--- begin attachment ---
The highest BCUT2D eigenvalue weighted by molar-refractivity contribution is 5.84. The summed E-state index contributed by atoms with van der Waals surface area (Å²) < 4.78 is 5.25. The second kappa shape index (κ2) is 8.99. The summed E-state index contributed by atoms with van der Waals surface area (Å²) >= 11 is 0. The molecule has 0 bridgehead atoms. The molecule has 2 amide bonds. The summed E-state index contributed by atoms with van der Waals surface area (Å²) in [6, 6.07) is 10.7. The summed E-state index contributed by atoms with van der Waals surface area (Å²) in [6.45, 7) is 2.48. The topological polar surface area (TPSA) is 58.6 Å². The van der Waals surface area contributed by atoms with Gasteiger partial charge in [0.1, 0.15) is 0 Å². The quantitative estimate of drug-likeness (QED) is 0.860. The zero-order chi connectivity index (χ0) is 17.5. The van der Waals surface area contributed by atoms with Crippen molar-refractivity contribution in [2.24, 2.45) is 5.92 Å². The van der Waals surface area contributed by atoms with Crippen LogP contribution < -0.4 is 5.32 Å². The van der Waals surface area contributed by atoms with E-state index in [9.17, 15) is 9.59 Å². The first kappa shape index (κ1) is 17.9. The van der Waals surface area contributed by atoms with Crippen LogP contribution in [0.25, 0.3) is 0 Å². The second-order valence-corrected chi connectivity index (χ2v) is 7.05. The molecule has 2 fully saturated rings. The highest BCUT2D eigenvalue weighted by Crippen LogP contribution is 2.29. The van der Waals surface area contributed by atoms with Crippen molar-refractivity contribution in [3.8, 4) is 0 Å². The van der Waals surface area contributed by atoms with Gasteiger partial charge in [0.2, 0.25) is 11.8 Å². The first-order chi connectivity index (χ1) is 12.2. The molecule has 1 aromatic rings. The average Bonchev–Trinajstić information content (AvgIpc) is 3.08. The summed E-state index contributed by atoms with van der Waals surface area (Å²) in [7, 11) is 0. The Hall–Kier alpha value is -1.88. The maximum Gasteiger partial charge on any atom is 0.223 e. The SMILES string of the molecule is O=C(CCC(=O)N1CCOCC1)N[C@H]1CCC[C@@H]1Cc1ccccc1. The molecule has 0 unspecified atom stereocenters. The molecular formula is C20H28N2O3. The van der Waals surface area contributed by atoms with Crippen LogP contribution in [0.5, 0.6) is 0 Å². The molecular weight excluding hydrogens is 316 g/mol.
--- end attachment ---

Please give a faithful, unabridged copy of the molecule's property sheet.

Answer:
The highest BCUT2D eigenvalue weighted by molar-refractivity contribution is 5.84. The summed E-state index contributed by atoms with van der Waals surface area (Å²) < 4.78 is 5.25. The second kappa shape index (κ2) is 8.99. The summed E-state index contributed by atoms with van der Waals surface area (Å²) >= 11 is 0. The molecule has 0 bridgehead atoms. The molecule has 2 amide bonds. The summed E-state index contributed by atoms with van der Waals surface area (Å²) in [6, 6.07) is 10.7. The summed E-state index contributed by atoms with van der Waals surface area (Å²) in [6.45, 7) is 2.48. The topological polar surface area (TPSA) is 58.6 Å². The van der Waals surface area contributed by atoms with Gasteiger partial charge in [0.1, 0.15) is 0 Å². The quantitative estimate of drug-likeness (QED) is 0.860. The zero-order chi connectivity index (χ0) is 17.5. The van der Waals surface area contributed by atoms with Crippen molar-refractivity contribution in [2.24, 2.45) is 5.92 Å². The van der Waals surface area contributed by atoms with Crippen LogP contribution < -0.4 is 5.32 Å². The van der Waals surface area contributed by atoms with E-state index in [9.17, 15) is 9.59 Å². The first kappa shape index (κ1) is 17.9. The van der Waals surface area contributed by atoms with Crippen LogP contribution in [0.25, 0.3) is 0 Å². The second-order valence-corrected chi connectivity index (χ2v) is 7.05. The molecule has 2 fully saturated rings. The highest BCUT2D eigenvalue weighted by Crippen LogP contribution is 2.29. The van der Waals surface area contributed by atoms with Crippen molar-refractivity contribution in [3.8, 4) is 0 Å². The van der Waals surface area contributed by atoms with Gasteiger partial charge in [0.2, 0.25) is 11.8 Å². The first-order chi connectivity index (χ1) is 12.2. The molecule has 1 aromatic rings. The average Bonchev–Trinajstić information content (AvgIpc) is 3.08. The summed E-state index contributed by atoms with van der Waals surface area (Å²) in [7, 11) is 0. The Hall–Kier alpha value is -1.88. The maximum Gasteiger partial charge on any atom is 0.223 e. The SMILES string of the molecule is O=C(CCC(=O)N1CCOCC1)N[C@H]1CCC[C@@H]1Cc1ccccc1. The molecule has 0 unspecified atom stereocenters. The molecular formula is C20H28N2O3. The van der Waals surface area contributed by atoms with Crippen LogP contribution in [0.5, 0.6) is 0 Å². The molecular weight excluding hydrogens is 316 g/mol.